Marcel Bedard from Salmon Arm pops out of part of an immense tunnel network under Ho Chi Minh City in Vietnam. (Contributed)

Marcel Bedard from Salmon Arm pops out of part of an immense tunnel network under Ho Chi Minh City in Vietnam. (Contributed)

COVID-19 adds a little sunshine to the adventures of a Salmon Arm couple

Timing was perfect for a couple of travellers touring Vietnam

Unlike many people, the Coronavirus brought Salmon Arm’s Marcel Bedard a little good fortune.

Marcel and his spouse Paula Britton-Bedard had booked a trip to Vietnam leaving Feb. 15 and returning home March 4.

When they left, the virus was being talked about, but nothing like the current reality.

On Feb. 15, they flew from Vancouver to Taipei, Taiwan. Then they made their way to Vietnam starting in Hanoi and travelling south to Da Nang and on to Ho Chi Minh City.

They spent a few days in each place along the way and soon found that, as travellers, they were something of a rarity.

Because no one was travelling from China due to the virus, and because people from China make up about 80 per cent of Vietnam’s tourist traffic, Marcel and Paula found tourist transportation, accommodations and many tourist attractions relatively free of people. The lack of tourists translated into extra special treatment for them.

“All our hotels were upgraded and our flights,” Marcel explained, showing photos of luxurious-looking hotel rooms. “We were pretty surprised.”

On some of the flights, there were only six or seven passengers.

The couple also took a number of boats, travelling on rivers and once on the ocean to see their destinations.

On one trip, “there should have been eight or nine groups and there was just my wife and I, the guide and the boat operator,” Marcel said.

Asked if they were worried about contracting the virus, he said no.

“No, everything was great, they treated us great. We had our temperatures checked at every airport, and we went to three or four different airports. It was 37.5 every time.”

Read more: New wheels for bylaw officer

Read more: Vietnam visit focused on waste management, greenhouse gases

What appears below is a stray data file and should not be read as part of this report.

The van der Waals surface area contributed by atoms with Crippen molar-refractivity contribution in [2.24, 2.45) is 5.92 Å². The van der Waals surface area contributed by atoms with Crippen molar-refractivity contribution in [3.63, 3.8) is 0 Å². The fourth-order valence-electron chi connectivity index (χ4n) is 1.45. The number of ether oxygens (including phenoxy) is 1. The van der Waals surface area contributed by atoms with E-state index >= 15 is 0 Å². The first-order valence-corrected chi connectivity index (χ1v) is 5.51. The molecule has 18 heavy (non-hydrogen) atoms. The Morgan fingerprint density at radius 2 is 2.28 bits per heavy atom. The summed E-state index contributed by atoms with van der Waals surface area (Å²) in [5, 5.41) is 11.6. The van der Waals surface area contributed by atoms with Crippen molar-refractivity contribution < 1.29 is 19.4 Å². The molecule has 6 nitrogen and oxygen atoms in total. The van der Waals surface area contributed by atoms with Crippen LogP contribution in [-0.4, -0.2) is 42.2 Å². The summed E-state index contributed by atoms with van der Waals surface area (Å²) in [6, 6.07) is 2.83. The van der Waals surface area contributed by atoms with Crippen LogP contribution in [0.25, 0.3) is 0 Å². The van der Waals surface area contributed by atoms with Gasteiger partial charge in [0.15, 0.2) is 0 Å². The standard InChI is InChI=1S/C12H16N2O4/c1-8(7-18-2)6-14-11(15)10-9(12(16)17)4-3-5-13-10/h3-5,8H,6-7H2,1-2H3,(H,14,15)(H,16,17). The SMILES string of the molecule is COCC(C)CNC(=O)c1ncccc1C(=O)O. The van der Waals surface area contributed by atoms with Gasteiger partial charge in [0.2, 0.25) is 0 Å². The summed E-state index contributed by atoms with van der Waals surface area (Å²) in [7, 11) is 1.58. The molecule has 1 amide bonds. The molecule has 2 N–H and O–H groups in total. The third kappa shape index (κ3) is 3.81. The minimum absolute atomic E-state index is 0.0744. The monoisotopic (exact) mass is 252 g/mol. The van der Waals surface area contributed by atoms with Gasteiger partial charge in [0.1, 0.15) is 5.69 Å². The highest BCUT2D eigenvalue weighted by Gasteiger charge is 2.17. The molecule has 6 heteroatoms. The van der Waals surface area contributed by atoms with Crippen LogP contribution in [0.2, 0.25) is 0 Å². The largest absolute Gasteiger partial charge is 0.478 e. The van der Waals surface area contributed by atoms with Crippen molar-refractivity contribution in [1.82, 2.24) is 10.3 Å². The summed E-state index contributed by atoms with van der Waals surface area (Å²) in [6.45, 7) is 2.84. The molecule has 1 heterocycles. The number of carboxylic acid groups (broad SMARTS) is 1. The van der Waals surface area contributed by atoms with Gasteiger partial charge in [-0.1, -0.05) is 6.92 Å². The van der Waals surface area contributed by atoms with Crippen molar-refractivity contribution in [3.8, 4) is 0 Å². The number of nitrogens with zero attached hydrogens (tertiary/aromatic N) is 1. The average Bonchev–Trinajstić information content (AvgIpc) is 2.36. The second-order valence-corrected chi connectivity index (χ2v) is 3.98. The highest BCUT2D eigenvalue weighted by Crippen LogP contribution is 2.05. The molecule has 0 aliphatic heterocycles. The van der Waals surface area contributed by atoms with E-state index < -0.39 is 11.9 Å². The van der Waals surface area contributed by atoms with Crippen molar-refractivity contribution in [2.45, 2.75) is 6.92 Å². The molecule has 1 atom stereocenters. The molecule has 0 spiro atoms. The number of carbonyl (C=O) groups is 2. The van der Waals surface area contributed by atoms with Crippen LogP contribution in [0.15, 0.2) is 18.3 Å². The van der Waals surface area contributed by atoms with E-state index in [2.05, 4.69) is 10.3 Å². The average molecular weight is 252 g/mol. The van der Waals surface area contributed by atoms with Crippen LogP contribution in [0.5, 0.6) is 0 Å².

Read more: B.C. adventurer takes two wheels through Vietnam, China

On one overnight cruise, there should have been 60 people on it but there were only 30.

At a lunch spot in Ho Chi Minh City, normally 100 people would be there but Marcel and Paula were the only customers.

There was also a long beautiful beach with just a few people enjoying it.

At a temple in Da Nang, Marcel and Paula were alone touring it.

Marcel said people spoke very little about the virus, unless he brought it up. One fellow told him the temperature is too hot in Vietnam for such a virus to survive.

Marcel said although it took a few days to get used to the country, particularly the way everyone gets around on motorcycles packed tightly together on roads, he really enjoyed the trip.

One outstanding memory was the meeting of two worlds – a man standing in a rice field with his water buffalo while busy texting on his cell phone. Other highlights of the trip included the many interesting stops, such as the pearl fields, the temples and a cooking course he took because he is trained as a chef.

Known better as Salmon Arm’s bylaw enforcement officer, Marcel said his trip is not a popular topic of conversation with his co-workers.

He explained with a smile that because his fellow staffers had to cancel their trips, “I can’t say anything about my trip because they all get mad.”


marthawickett@saobserver.net
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Marcel Bedard and his spouse Paula Britton-Bedard from Salmon Arm hold coconut drinks while enjoying a spacious boat ride in Vietnam. They were two of a sparse group of travellers touring the country. (Contributed)

Marcel Bedard and his spouse Paula Britton-Bedard from Salmon Arm hold coconut drinks while enjoying a spacious boat ride in Vietnam. They were two of a sparse group of travellers touring the country. (Contributed)

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